New England Gamer
I had set up this match of Conquest: Frontier Wars to be a nightmare scenario.
I would be on my own against four opponents. I didn't expect to last long and sure
enough, after a few minutes enemy warships began streaming through the
wormhole leading to my star system. I had been smart, spending my early moments
and resources building up my defenses, and so I was able to hold them off. But
even as my forces repelled theirs I knew that victory was a long shot at best,
impossibility at worst. I just wanted to see how long I could last.
The enemy forces were relentless. They were acting independent of one another
but still in an accidental sort of tandem. Every few minutes they would, one by
one, come barreling at me, guns blazing. For a time I was hanging on by a thread,
cursing each time one of my ships - made all the more valuable for their scarcity -
would succumb to its damage and blow apart.
After a time though, I began to fall into a defensive rhythm. The enemy AI was
decent but not brilliant, and I came to recognize patterns in their assaults that I
could exploit. I redesigned my defenses, focusing less on brute force and more on
utilizing the skills of my various units. I was soon losing fewer ships even as the
enemy invasion fleets grew larger and more powerful. I began to entertain the
possibility of actually winning.
My first steps were small. I began building new ships while siphoning those from
my defenses that I felt I could spare. It was a risk; my defenses relied on a delicate
balance and I was intentionally disrupting it. My fears were somewhat validated
when, upon deploying my newly-assembled fleet, my forces were quickly and
succinctly trounced by the enemy's defenses. In the hours that I had spent pushing
back wave after wave of enemy ships, they had been expanding across the
battlefield, capturing every other system in the match.
I was an island surrounded by a sea of hostility and it would take days of intense
tooth-and-nail fighting for me to defeat my foes. It was one of the most intense
experiences I've had in a real-time strategy game. Not at all bad for a game I
picked up for three dollars from a bargain bin on a whim.
Conquest: Frontier Wars was not a successful game and, even among fans of the
real-time strategy genre, is largely forgotten. Despite receiving a positive response
from critics, the game's lack of publicity coupled with its blatant aping of other
popular RTS games meant that next to no one knew about it, and those who did
were likely to think it a mere rip off of other popular games like Starcraft.
None of these things bothered me when I first played the game. A veteran of
Starcraft, I certainly noticed the similarities, but Frontier Wars told its story with
enough competence and sincerity to engage and invest me. More importantly
though, Frontier Wars played like a dream.
I am, admittedly, not a tremendous devotee of strategy games. I enjoy them, but I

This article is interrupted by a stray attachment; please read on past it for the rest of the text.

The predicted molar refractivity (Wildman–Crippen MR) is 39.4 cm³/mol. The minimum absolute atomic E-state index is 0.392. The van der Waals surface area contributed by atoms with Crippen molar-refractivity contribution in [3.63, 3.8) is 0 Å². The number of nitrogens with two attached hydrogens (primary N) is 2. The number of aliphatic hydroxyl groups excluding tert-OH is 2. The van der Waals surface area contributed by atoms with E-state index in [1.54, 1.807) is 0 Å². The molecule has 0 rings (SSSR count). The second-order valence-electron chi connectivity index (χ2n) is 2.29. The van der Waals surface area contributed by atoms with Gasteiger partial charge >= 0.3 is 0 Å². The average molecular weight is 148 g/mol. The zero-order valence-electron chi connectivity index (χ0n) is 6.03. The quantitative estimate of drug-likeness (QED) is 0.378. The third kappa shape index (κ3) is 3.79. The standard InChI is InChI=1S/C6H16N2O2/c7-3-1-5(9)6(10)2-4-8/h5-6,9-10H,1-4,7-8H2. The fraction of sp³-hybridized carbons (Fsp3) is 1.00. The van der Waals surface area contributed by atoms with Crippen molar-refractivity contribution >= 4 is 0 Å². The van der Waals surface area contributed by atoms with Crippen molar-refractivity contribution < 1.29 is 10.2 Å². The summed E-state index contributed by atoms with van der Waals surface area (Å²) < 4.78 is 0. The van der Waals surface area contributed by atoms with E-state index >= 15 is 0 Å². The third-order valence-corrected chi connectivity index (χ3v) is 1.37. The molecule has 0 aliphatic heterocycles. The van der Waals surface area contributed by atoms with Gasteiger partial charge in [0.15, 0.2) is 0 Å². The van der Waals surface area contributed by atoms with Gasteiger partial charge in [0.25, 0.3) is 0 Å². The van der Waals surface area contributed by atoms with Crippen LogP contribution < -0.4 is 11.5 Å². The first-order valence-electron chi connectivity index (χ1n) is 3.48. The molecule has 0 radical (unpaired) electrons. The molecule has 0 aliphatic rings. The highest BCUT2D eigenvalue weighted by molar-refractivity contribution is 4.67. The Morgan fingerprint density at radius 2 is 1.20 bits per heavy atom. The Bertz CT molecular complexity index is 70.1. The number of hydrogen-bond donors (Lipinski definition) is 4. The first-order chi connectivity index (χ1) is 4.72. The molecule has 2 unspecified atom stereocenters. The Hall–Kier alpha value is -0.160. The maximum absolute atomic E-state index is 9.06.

also tend to play them in few-and-far-between spurts, mostly because strategy
games tend to be the domain of PC gaming and I, for much of my life, have been
primarily console based. Even so, I can say with a modicum of confidence that
Conquest: Frontier Wars is probably one the best RTS games ever made.
It attains this level of excellence with surprisingly little change to the classic RTS
model. You are the commander of a military force. You build bases and fighting
units and try to control the battle map's resources while striving to destroy your
enemy. Frontier Wars should feel immediately familiar to anyone with even
passing experience with the genre. What it does so well and what makes it so
special are a bevy of small changes to the standard formula that result in a unique
and brilliant experience.
Wormholes and supplies are the best examples. Taken individually they're simple
ideas, but Frontier Wars uses them to clever effect. In most RTS games each fight
takes place on a large map with yours and your enemy's bases scattered about the
terrain along with resources that you need to expand your forces and win the game.
Terrain does play into things, but often battles quickly devolve into contests of
who has the biggest army. I managed to beat a bulk of Starcraft by simply
pumping out my cheapest units en masse and then overwhelming my enemy's
defenses with sheer numbers.
You can't do that in Frontier Wars. Maps are segmented into smaller star systems
interconnected by wormholes that are easy to defend and often hard to capture.
Jumping into an enemy system almost guarantees you're flying into defenses
carefully prepared and more than capable of obliterating even the most powerful
fleets. I can remember countless occasions of spending resources on the best ships
my faction had to offer just to see them torn to shreds by enemy defenses.
Additionally, unlike many RTS games, warships in Frontier Wars have limited
ammunition. You can build the biggest, most fearsome fleet in the galaxy, but if
you push it too far or your opponent disrupts your supply lines then it will quickly
amount to nothing.
The game gives simple but effective ways to counter a powerful opponent,
allowing for unlikely comebacks and battles that can go back and forth with a clear
victor only emerging after hours of long and brutal battle. Whatever deficiencies
Frontier Wars might have in the areas of originality and standing out from the
crowd, it scored where it really mattered: the actual strategy.
Conquest: Frontier Wars is a great example of a game that, for lack of a better
cliché, is a diamond in the rough. It had its lesser qualities, but the sum of its parts
vastly outweighed its rough edges. It's one of the true greats of the genre, even if it
never rose to the same status and wide renown as more popular franchises.
Read more by Stewart Shearer